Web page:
[0044] At step 310, the tool 142 determines whether the method 300 has been executed for each defect rule in the storage 355. If so, the method 300 ends at step 350. Otherwise, the tool 142 selects the next rule 355a-355c in the storage 355 at step 315. At step 320, the tool 142 extracts a query from the selected defect rule, such as by extracting logic of the query. An example query could be to identify each tag for which multiple devices or connections are configured to write a value for the tag. Another example query could be to identify each of multiple devices or connections configured to write a tag value to the same tag.

[0045] At step 325, the tool 142 executes the extracted defect query on configurations i an "engineering configurations" storage 360 or otherwise applies the logic of the extracted defect query to the configurations in the storage 360. In some embodiments, the engineering configurations storage 360 denotes a documentation system that collects and stores engineering configurations for different C&I systems or other systems installed in a plant. The engineering configurations storage 360 can store engineering configurations for various specific C&I or other systems, such as from different vendors. The results of the execution of the extracted defect query could include an identification of a defect, a timestamp of when the defect is identified, and an identification of the specific control system having the defect. As an example, the results of the execution of the extracted defect queiy could include an impact classification of a defect, indicating whether the defect has a low impact, moderate impact, or severe impact on the system 100. For example, the impact classification of a defect can be determined based on a severity of the effect that the defect has or could have on the system 100. The impact classification of a defect could be the same as the impact classification of the defect rule applied to identify the defect. That is, the storage 355 can store information regarding an impact classification of respective defect rules 355a-355c.

[0046] Defect results are reconciled at step 330. For example, the tool 142 can match identified defects against defects already recorded in a "defects" storage 365 from one or more previous iterations. As a specific example, the tool 142 can compare (i) the results of the current execution of the defect query extracted from one defect rule with (ii) the results of one or more previous executions of the defect queries extracted from other defect rules. Based on the comparison and any matches, the tool 142 can identify that the same defect is found again (a recurring defect), that a new defect is found, that the defect already existed and is not found anymore, or that the defect was previously closed and is again found (a reopened defect). The tool 142 can identify the current state of an identified defect as being an open state when a new defect is found or when a recurring defect that is not suppressed is found, a suppressed state when a recurring defect subjected to a suppression is found during the suppression period, or a re-opened state when a reopened defect is found. In some embodiments, the defect management tool 142 also maintains identification of the state (such as open state, closed state, or reopen state) for previous runs. The defect management tool 142 can reconcile the identified defect if the defect is not found in the latest iteration of the method 300. Reconciliation enables personnel to add details regarding how the defect was really addressed, such as via a thin client implementation at an operator station 1 16, 128 accessing an associated change request through the user interface pro vided by the tool 142.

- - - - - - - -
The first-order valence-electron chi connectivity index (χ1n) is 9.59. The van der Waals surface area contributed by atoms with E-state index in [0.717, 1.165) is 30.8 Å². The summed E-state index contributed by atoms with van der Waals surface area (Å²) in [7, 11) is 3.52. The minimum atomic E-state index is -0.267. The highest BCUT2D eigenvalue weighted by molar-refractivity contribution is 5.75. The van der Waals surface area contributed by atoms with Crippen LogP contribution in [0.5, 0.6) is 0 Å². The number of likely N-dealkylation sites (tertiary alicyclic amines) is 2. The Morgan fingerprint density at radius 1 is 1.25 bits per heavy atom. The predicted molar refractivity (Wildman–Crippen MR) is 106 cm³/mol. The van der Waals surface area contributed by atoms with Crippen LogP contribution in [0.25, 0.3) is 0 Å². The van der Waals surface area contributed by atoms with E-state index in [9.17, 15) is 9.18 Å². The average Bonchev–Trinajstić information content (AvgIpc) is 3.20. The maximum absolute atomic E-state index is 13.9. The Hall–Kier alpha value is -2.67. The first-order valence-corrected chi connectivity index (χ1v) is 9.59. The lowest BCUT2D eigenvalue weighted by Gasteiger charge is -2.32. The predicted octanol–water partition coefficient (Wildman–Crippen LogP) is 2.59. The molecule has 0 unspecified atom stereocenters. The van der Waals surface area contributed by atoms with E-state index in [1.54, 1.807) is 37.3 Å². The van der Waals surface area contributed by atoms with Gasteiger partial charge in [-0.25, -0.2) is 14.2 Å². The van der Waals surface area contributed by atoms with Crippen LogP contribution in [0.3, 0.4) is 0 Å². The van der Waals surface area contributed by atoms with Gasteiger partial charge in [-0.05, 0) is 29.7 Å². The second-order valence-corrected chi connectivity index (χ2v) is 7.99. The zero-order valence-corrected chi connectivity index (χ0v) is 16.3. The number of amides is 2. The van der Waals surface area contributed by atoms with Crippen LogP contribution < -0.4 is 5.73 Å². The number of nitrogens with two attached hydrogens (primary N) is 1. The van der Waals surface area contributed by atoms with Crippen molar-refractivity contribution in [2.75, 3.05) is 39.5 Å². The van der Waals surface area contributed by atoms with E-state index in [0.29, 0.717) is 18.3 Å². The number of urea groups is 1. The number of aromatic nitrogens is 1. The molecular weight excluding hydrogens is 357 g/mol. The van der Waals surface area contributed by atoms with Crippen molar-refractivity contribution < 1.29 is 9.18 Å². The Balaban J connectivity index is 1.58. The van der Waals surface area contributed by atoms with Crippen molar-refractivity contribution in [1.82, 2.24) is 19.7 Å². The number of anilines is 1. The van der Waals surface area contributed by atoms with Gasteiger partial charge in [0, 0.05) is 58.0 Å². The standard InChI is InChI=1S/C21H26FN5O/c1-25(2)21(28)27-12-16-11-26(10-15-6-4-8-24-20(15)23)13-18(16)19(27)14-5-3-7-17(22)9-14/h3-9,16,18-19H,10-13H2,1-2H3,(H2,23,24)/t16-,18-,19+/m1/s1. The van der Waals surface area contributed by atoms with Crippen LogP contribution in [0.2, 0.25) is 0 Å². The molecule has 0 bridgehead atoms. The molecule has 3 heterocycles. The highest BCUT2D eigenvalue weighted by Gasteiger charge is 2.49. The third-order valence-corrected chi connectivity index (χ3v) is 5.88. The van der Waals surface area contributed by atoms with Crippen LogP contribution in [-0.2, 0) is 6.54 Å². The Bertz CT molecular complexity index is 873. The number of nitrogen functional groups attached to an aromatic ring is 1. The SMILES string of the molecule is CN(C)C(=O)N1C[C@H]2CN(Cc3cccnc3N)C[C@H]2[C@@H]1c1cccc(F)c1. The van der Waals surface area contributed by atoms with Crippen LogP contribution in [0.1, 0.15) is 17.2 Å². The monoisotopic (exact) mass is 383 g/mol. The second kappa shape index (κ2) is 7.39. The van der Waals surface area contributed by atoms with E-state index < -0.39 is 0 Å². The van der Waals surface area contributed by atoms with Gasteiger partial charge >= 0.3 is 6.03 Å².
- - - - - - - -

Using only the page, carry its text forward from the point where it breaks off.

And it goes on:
[0047] In certain embodiments, the current state of the identified defect could additionally indicate progress of the work fixing the identified defect. The results of the execution of the extracted defect query could include a change request linked to an identified defect. The tool 142 can compare a change request associated with the identified defect against change requests associated with defects already recorded in the "defects" storage 365 from one or more previous iterations. Based on the any matching change requests found from the comparison, the tool 142 can determine progress of the work removing or otherwise addressing the identified defect, such as a completion amount of assigned work or a remaining amount of incomplete work. This tracking of the assignment and actions performed to resolve the defect enables the defect management system to associate an identified defect with a current state of its associated change request(s).

[0048] Current defect results are stored at step 335. For example, the tool 142 can update the defect storage 365 with the newest defect information and with a state of the newest identified defect (collectively referred to as a report). By storing the resulting defect information and associated state of the identified defect for each iteration of the method 300, the storage 365 accumulates an audit trail of historical data for each defect found. In addition to the identified defect, the report from the tool 142 could provide a set of information that helps one to understand the root cause of the defect and the tag on which the defect has been identified. In some embodiments, a report from the tool 142 can include suggestions about how to resolve the identified defect and why the defect has been caused.

[0049] Each storage 355-365 represents at least one data storage and retrieval device configured to store the described information. While shown as three separate storages, the data in the storages 355-365 could be combined or divided in any suitable manner,